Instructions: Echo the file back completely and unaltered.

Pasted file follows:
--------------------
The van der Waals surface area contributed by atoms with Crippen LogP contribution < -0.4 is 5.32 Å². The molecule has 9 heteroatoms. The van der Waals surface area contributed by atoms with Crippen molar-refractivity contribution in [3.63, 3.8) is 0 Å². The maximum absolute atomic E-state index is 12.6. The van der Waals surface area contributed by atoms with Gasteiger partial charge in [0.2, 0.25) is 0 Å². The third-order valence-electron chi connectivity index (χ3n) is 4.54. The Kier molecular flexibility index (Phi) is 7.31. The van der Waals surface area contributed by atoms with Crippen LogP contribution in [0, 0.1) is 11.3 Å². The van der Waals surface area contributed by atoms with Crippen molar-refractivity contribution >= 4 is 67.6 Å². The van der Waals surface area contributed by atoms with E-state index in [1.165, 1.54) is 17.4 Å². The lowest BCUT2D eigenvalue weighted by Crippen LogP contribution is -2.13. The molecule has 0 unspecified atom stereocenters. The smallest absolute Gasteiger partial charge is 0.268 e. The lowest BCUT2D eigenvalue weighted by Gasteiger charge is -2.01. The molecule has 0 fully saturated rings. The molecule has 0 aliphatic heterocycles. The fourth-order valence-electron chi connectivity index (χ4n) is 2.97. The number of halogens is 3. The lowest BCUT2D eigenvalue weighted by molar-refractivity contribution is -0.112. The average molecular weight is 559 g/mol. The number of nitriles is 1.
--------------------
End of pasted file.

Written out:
The van der Waals surface area contributed by atoms with Crippen LogP contribution < -0.4 is 5.32 Å². The molecule has 9 heteroatoms. The van der Waals surface area contributed by atoms with Crippen molar-refractivity contribution in [3.63, 3.8) is 0 Å². The maximum absolute atomic E-state index is 12.6. The van der Waals surface area contributed by atoms with Gasteiger partial charge in [0.2, 0.25) is 0 Å². The third-order valence-electron chi connectivity index (χ3n) is 4.54. The Kier molecular flexibility index (Phi) is 7.31. The van der Waals surface area contributed by atoms with Crippen LogP contribution in [0, 0.1) is 11.3 Å². The van der Waals surface area contributed by atoms with Crippen molar-refractivity contribution >= 4 is 67.6 Å². The van der Waals surface area contributed by atoms with E-state index in [1.165, 1.54) is 17.4 Å². The lowest BCUT2D eigenvalue weighted by Crippen LogP contribution is -2.13. The molecule has 0 unspecified atom stereocenters. The smallest absolute Gasteiger partial charge is 0.268 e. The lowest BCUT2D eigenvalue weighted by Gasteiger charge is -2.01. The molecule has 0 fully saturated rings. The molecule has 0 aliphatic heterocycles. The fourth-order valence-electron chi connectivity index (χ4n) is 2.97. The number of halogens is 3. The lowest BCUT2D eigenvalue weighted by molar-refractivity contribution is -0.112. The average molecular weight is 559 g/mol. The number of nitriles is 1.